The Netherlands names 14 new Ramsar sites, and extends another

17/02/2003

The Ramsar Bureau is very glad to announce the next batch of newly designated and extended Ramsar sites. The Government of the Netherlands has made a significant contribution to the Ramsar List of Wetlands of International Importance, adding 14 sites and extending one more site impressively. It's especially worth noting the superior quality of the maps for these sites elaborated in GIS. The Ramsar Bureau is further cooperating with the Dutch authorities concerning 11 more sites that are in the process of designation, in line with the data requirements specified by the Parties in various Resolutions.

The Netherlands has thus more than doubled the area of wetlands that it has placed under the Ramsar umbrella, from about 327,000 hectares (including the overseas territories) to 38 Ramsar sites covering 691,228 hectares. With more in the bureaucratic pipeline.

One of the new sites stands out for particular mention. The vast Waddensee, one of the four greatest wetlands in Europe by any standard and shared by The Netherlands, Germany, and Denmark, is administered cooperatively by the Common Waddensee Secretariat, but is present in the List of Wetlands of International Importance only in smaller separate sections designated by each of those three Parties. The new Dutch site Waddeneilanden, Noordzeekustzone, Breebaart (135,000 hectares) helps to unite a large portion of the southwestern sections into a more coherent Ramsar whole.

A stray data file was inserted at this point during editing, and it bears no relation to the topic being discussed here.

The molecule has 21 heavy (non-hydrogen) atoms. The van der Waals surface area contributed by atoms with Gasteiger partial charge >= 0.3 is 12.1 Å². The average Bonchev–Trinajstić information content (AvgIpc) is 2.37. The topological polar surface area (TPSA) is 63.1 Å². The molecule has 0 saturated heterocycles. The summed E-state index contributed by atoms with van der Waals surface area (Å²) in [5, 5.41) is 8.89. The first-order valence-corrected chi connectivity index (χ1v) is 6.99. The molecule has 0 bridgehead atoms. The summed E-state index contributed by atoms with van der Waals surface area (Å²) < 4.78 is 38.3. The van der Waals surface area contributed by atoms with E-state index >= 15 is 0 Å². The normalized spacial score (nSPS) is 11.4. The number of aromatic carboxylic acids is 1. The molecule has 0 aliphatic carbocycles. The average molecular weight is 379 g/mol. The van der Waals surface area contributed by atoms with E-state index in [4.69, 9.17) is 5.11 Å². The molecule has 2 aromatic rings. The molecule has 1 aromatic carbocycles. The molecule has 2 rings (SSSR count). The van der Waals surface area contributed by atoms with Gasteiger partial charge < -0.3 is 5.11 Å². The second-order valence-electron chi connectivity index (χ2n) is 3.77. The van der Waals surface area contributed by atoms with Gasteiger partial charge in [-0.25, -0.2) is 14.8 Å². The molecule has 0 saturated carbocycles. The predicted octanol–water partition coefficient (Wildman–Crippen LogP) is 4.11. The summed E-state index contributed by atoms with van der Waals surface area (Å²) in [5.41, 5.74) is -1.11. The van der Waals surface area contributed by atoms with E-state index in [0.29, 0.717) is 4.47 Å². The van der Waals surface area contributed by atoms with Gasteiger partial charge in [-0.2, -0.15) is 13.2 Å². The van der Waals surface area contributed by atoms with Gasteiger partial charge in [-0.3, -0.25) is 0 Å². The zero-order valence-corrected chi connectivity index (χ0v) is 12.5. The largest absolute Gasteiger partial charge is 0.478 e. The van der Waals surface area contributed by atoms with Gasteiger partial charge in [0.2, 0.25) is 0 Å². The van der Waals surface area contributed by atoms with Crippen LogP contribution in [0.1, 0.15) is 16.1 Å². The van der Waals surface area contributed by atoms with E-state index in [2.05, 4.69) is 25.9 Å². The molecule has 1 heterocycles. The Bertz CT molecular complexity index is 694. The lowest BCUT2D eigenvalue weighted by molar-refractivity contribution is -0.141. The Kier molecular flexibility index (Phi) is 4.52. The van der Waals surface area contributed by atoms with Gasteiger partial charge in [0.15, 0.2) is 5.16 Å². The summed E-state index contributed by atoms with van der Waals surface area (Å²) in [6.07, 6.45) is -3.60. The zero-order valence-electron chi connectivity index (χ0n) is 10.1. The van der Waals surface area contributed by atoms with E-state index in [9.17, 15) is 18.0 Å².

Here are brief Annotated Ramsar List descriptions drafted by Ramsar's Sergei Dereliev --

Broekvelden / Vettenbroek. 23/09/02. Zuid-Holland. 700 ha. 52º03'N 004º47'E. SPA. A complex of shallow slightly brackish lakes, criss-crossed by land strips, peatlands, reed fringes, wet meadows and improved grasslands located near the famous city of Gouda, where the Dutch Gouda cheese comes from. The current landscape has been formed by land reclamation and peat extraction activities. The wetland has been declared a Ramsar site mainly for its importance for waterbirds - first it is a place for significant congregations (average peak 22,559 for 1991/92-1996/97) and, second, it hosts nearly 2% of the biogeographic populations of the Bewick's Swan Cygnus columbianus bewickii and the Wigeon Anas penelope. The main human uses include boating, commercial fisheries, farming, and tourism. The site is threatened by non-industrial pollution and expansion of agricultural lands. Ramsar site no. 1240.